Ahead of this weekend, we were feeling pretty good about the Irish provinces re the Heineken Cup (RIP). Ulster and Munster had home draws, which is such a huge factor in the competition, and Leinster, while facing a seriously daunting trip to Toulon, had won the Six Nations the week before. So Rob Penney said anyway.
But now, we aren’t feeling so hot. Maybe it’s natural caution now that the quarter-finals are basically on top of us, maybe it’s the freak dust storm that dumped what looked like Rodney Parade on Egg’s car, or maybe it was the performances of the three major provinces on Saturday night. Before the games, we would have said Ulster are very likely to win (vs Globo Gym), Munster will probably win (vs boring bosh merchants Toulouse) and Leinster will be competitive (vs giants Toulon, who surely should walk out to this). It’s hard to ever be too confident of winning away from home in the knockout matches.
Starting with Ulster (and why not, given I’m from Ulster, wearing an Ulster shirt and having recurring dreams about Fez driving Chris Ashton ten foot under Ravers), there is simply no excuse for losing to Cardiff. Sure, Matthew Rees was back, and, sure, they had a point to prove. But they were placed lower than all sides but Treviso and the Zebras, and are so rubbish, they aren’t going to get into Europe next season. Conceding 22 unanswered points in 30 minutes with virtually your first choice pack is just unforgivable. Now, we don’t doubt Ulster are going to turn up on Saturday – with the new Ravers being launched and with Saracens as your opponents, you will never lack for motivation – but playing so poorly and losing to such a poor team a week out is sloppy at best. Confidence dented.
Next to Munster. Back after the group stages, we thought Munster would be able for Toulouse, but now we aren’t so sure. There isn’t much doubt they will up the ante for the HEC, but nearly three months of strolls in the park for this team seem to have knocked their base intensity levels. With just two of Saturday’s team involved for Ireland (and based on Saturday, none of those left out can have many complaints – Killer incurred Elaine’s ire, Tommy O’Donnell was comprehensively outplayed by Shane Jennings and Simon Zebo, while threatening going forward, wasn’t exactly Donncha O’Callaghan at ruck time or Jonny Wilkinson in defence), the collective couldn’t cope when Leinster pushed on in the third quarter.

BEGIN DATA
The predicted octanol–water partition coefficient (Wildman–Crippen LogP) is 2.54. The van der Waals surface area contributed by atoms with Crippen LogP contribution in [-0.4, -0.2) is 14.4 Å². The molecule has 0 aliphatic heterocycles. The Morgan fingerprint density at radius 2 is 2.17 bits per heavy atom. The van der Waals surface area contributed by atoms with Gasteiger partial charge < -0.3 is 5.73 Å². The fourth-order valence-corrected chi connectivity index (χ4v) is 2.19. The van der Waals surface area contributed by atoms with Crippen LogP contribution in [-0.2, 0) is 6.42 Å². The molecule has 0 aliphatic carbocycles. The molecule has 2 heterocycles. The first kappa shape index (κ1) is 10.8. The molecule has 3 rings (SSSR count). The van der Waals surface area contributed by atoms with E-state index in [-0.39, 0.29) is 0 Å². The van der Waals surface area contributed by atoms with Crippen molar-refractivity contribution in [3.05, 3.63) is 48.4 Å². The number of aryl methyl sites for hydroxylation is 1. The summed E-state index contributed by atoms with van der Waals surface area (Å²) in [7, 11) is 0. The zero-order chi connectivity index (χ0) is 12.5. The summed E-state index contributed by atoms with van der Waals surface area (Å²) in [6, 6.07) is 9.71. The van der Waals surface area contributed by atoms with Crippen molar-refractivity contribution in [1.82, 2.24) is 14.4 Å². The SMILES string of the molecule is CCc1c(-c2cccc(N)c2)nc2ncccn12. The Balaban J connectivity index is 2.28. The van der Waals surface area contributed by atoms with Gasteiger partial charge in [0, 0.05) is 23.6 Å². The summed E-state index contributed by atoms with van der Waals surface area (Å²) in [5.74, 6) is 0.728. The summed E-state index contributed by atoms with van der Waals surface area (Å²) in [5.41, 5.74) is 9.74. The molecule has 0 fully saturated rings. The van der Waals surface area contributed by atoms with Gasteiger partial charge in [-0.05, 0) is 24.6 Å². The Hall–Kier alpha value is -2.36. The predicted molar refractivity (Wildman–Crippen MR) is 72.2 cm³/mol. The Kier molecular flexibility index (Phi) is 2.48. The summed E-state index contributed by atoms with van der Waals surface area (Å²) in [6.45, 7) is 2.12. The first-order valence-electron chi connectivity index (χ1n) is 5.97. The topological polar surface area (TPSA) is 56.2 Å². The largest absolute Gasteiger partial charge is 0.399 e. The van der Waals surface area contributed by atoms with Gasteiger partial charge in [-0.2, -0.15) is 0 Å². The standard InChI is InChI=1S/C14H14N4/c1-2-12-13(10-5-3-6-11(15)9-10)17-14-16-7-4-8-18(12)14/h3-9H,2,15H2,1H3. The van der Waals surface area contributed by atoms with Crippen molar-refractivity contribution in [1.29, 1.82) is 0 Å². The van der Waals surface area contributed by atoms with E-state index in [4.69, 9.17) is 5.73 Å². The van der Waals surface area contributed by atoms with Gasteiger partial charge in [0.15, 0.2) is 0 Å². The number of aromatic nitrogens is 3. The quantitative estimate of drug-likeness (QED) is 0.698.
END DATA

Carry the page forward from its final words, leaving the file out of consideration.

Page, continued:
Toulouse, playing in the Top14, won’t lack for high-level preparation, and, if their domestic away form is woeful, they had a big away win against Globo Gym in the pool stages. However, the biggest concern is how Munster are going to score tries. For all their technical excellence, they won’t be mauling Louis Picamoles and co all over the Debt Star; BJ Botha will find Gurthro Steenkamp slightly less accomodating than Michael Bent; and a 10-12 of Keatley and Hurley just isn’t going to get anything going (and if it isn’t going to be Hurley at 12, why play him there a week before?). Watching the clunky attempts to get the ball to Zebo and Keith Earls, we wish Munster would just take a punt on JJ Hanrahan – he really can’t do any worse at either position than the incumbents. Munster are crying out for a centre who can pass the ball more than a few metres. They have lethally dangerous runners out wide, but their best opportunities to run were given too them by Leinster’s kicking game gave rather than the Munster centres. Perhaps Toulouse won’t be so generous.
As for Leinster, they have the benefit of so many of them being involved with Ireland – the teamwork didn’t look as clunky as it usually does coming out of international windows, and the confidence levels were high. Still, if they kick as poorly as they did to Munster when their opponents will include in their number Drew Mitchell, Felon Armitage and Matt Giteau, they can forget any notions of a third HEC in four years. And if DJ Church isn’t fit, well, forget any notions of a third HEC in four years. Toulon’s squad is just so talented and deep, Leinster’s best hope is to play the kind of heads-up, accurate, opportunistic rugger that Joe Schmidt espouses, then hope the stars align elsewhere (i.e. Toulon players remember they hate each other) – they’ll need to be hyper-accurate. And three of the linchpins of their recent hyper-accuracy are either sitting with their feet up in BNZ, tending the farm in Carlow, or crying themselves to sleep in Paris. Leinster will need to be a whole lot better than they were on Saturday to derail the Toulon Express.
So, to be blunt, we are worried. Very worried. Worry, worry, worry.
[Please note that Egg Chaser is an Ulsterman, and therefore always worries, no matter how positive the picture.]